Sector still contributes much to SA economy, and must be allowed to thrive
The argument can be made that 56,5 million people today have shelter, food and access to transport and other household needs because of the investment that mining companies have made in South Africa.
This speaks to the historical contribution that the sector made, from the days when it led to the founding of Johannesburg on the strength of a booming gold sector, through the decades when mining underpinned much of our country’s economy. The heyday of the mining sector is behind us. The sector’s contribution as a proportion of South African GDP peaked at 21% in 1980, and then began a gradual slide as mineral prices, and depleting gold reserves had an effect1.
The number of individuals employed in mining reached a high of 760 000 people in 1987. Today the numbers are around 490 000, and mining brought in only 8% of GDP in 2016. This opens up great opportunities in the Junior Mining sector, which has historically been headed up by large mining houses; which have now dwindled over the years.
Mining remains a significant contributor to the South African economy. It is our sixth-biggest sector and contributes R8 for every R100 produced by the national economy. Mining employs one in every 40 working individuals (or 2,5% of the entire workforce).2 Making a conservative assumption that each miner supports a family of four (the real figure may be significantly greater), around two million people have their fortunes tied to the success of the sector.
The conventional wisdom is that miners are poorly paid. Evidence, however, tells a different story. Mining wage levels are well above those of most other sectors, and miners are in fact among the best paid of South Africa’s industrial workers. A 2016 Statistics South Africa study3 estimated average wage levels in the mining sector around R21 000 a month, making miners the best paid out of all industries, besides the generously remunerated “electricity and water” sector.
What makes mining investment so attractive is that much of the investment made by mining companies is in infrastructure that must be developed over long periods. Mining investors cannot easily take the financial commitment they make to a country and move it to another location. As with Junior Mining, the exploration for new minerals and metals is a risky endeavour that requires committed shareholders and investors. It is precisely for this reason that long-term policy certainty is essential to attract such investment.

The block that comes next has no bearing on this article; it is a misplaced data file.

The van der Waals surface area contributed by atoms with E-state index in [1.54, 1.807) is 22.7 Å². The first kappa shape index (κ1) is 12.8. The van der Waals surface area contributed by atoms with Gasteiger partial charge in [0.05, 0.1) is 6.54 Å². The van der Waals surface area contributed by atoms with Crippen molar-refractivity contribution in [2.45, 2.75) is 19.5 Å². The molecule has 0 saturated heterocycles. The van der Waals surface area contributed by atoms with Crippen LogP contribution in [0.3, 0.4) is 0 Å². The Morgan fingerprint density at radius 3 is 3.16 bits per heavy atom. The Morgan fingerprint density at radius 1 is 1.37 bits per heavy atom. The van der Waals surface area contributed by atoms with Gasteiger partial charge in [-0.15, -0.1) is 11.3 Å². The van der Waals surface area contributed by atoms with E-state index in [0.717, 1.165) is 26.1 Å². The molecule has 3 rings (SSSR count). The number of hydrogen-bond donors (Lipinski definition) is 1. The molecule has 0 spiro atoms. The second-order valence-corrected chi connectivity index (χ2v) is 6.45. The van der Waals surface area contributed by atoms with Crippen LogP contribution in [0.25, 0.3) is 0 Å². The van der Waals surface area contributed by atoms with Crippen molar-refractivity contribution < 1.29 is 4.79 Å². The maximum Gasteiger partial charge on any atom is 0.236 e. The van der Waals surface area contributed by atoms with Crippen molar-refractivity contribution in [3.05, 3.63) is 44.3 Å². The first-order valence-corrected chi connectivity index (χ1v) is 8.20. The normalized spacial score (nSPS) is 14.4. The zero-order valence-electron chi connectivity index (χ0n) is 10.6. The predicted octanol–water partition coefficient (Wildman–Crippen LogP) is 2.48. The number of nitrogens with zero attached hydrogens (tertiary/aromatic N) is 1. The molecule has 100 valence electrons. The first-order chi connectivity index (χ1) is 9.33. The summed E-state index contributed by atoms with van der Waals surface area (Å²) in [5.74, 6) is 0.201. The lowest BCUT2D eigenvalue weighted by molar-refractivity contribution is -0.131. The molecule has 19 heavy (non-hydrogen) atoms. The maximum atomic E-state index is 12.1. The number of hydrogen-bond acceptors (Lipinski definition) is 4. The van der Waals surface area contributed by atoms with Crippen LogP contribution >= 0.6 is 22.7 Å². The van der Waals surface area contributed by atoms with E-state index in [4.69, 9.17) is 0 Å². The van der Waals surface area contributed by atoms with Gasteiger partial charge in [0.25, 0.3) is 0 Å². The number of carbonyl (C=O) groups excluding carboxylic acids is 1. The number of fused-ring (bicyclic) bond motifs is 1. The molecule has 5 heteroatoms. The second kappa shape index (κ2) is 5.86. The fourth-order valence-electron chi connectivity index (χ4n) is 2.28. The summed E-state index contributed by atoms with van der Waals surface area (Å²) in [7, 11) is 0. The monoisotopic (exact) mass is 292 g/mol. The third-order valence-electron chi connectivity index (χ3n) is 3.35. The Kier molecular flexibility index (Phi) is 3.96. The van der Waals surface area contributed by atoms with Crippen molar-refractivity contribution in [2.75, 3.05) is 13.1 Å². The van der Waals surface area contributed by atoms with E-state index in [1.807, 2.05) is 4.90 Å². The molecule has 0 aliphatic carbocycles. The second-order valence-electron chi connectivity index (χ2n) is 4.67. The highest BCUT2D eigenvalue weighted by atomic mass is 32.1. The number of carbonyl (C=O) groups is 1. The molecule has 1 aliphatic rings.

South Africa’s current-account deficit may have the effect of contributing to currency weakness and increasing levels of inflation. The contribution to tax revenues from mining can therefore not be overlooked.
Mining investors paid 7,8% of all corporate tax assessed for 20174. This contribution goes to support the education, income, health care and social development needs of South Africans across all communities. The discussions around the Mining Charter appear to be reaching finality, which is to be applauded. The latest version of the charter has been issued, and the mineral producers are studying it. It appears to be a rational compromise between what producers have lobbied for and the roundly rejected version of last year.
The question then becomes whether the latest version of the mining charter will make it easier, and more attractive to invest in the sector, and perhaps lead to an increased interest in the business of Junior Mining.
Even the revised charter contains elements that will have short-term consequences for investors. Minimum black ownership stays at 26% for the duration of existing mine rights, though new mining right holders will need 30%. Workers and community groups, must still be granted “carried interests” in mines of 5% each.
These are significant considerations for investors eyeing the South African mining sector. However, the importance of sharing South Africa’s wealth amongst all citizens is widely acknowledged. We are in the process of agreeing on a policy that does this while ensuring the viability and sustainability of the sector.
Once this agreement has been reached, certainty will begin returning to the sector. Aside from the charter’s rules, it is certainty itself that makes the sector attractive to mining investors. Mining companies, workers, the community and shareholders must reach finality, nail down a charter that everybody can live with and move forward. Mining still has much to contribute to our country. It must be allowed to do that.